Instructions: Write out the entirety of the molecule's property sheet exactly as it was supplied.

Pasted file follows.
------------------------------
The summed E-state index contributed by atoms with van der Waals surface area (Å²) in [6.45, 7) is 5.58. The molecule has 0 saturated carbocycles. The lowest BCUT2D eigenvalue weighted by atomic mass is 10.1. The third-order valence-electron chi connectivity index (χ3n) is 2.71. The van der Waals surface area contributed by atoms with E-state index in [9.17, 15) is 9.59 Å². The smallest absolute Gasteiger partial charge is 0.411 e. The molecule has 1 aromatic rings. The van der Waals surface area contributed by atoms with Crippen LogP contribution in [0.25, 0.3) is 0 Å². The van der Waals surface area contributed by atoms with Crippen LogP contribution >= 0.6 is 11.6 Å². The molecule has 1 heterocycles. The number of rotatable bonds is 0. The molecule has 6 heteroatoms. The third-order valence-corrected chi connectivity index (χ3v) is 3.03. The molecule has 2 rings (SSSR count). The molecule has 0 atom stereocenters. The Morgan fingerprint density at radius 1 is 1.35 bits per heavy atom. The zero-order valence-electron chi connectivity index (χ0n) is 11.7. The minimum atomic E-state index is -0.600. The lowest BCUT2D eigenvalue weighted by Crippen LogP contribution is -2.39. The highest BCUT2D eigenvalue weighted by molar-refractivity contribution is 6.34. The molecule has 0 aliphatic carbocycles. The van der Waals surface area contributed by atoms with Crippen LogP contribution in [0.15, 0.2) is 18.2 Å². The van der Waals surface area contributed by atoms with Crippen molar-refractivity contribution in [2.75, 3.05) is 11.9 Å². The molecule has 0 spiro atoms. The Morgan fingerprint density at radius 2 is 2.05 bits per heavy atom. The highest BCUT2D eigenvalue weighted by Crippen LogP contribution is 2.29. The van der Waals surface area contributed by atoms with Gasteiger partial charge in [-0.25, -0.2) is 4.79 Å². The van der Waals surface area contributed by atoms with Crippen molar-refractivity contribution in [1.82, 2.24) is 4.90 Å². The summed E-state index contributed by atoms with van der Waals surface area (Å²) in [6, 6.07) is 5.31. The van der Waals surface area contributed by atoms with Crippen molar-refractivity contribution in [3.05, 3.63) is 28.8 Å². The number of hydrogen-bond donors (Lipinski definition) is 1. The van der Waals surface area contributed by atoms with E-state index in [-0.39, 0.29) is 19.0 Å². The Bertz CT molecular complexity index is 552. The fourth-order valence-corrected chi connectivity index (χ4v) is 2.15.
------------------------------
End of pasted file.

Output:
The summed E-state index contributed by atoms with van der Waals surface area (Å²) in [6.45, 7) is 5.58. The molecule has 0 saturated carbocycles. The lowest BCUT2D eigenvalue weighted by atomic mass is 10.1. The third-order valence-electron chi connectivity index (χ3n) is 2.71. The van der Waals surface area contributed by atoms with E-state index in [9.17, 15) is 9.59 Å². The smallest absolute Gasteiger partial charge is 0.411 e. The molecule has 1 aromatic rings. The van der Waals surface area contributed by atoms with Crippen LogP contribution in [0.25, 0.3) is 0 Å². The van der Waals surface area contributed by atoms with Crippen LogP contribution >= 0.6 is 11.6 Å². The molecule has 1 heterocycles. The number of rotatable bonds is 0. The molecule has 6 heteroatoms. The third-order valence-corrected chi connectivity index (χ3v) is 3.03. The molecule has 2 rings (SSSR count). The molecule has 0 atom stereocenters. The Morgan fingerprint density at radius 1 is 1.35 bits per heavy atom. The zero-order valence-electron chi connectivity index (χ0n) is 11.7. The minimum atomic E-state index is -0.600. The lowest BCUT2D eigenvalue weighted by Crippen LogP contribution is -2.39. The highest BCUT2D eigenvalue weighted by molar-refractivity contribution is 6.34. The molecule has 0 aliphatic carbocycles. The van der Waals surface area contributed by atoms with Crippen LogP contribution in [0.15, 0.2) is 18.2 Å². The van der Waals surface area contributed by atoms with Crippen molar-refractivity contribution in [2.75, 3.05) is 11.9 Å². The molecule has 0 spiro atoms. The Morgan fingerprint density at radius 2 is 2.05 bits per heavy atom. The highest BCUT2D eigenvalue weighted by Crippen LogP contribution is 2.29. The van der Waals surface area contributed by atoms with Gasteiger partial charge in [-0.25, -0.2) is 4.79 Å². The van der Waals surface area contributed by atoms with Crippen molar-refractivity contribution in [1.82, 2.24) is 4.90 Å². The summed E-state index contributed by atoms with van der Waals surface area (Å²) in [6, 6.07) is 5.31. The van der Waals surface area contributed by atoms with Crippen molar-refractivity contribution in [3.05, 3.63) is 28.8 Å². The number of hydrogen-bond donors (Lipinski definition) is 1. The van der Waals surface area contributed by atoms with E-state index in [-0.39, 0.29) is 19.0 Å². The Bertz CT molecular complexity index is 552. The fourth-order valence-corrected chi connectivity index (χ4v) is 2.15.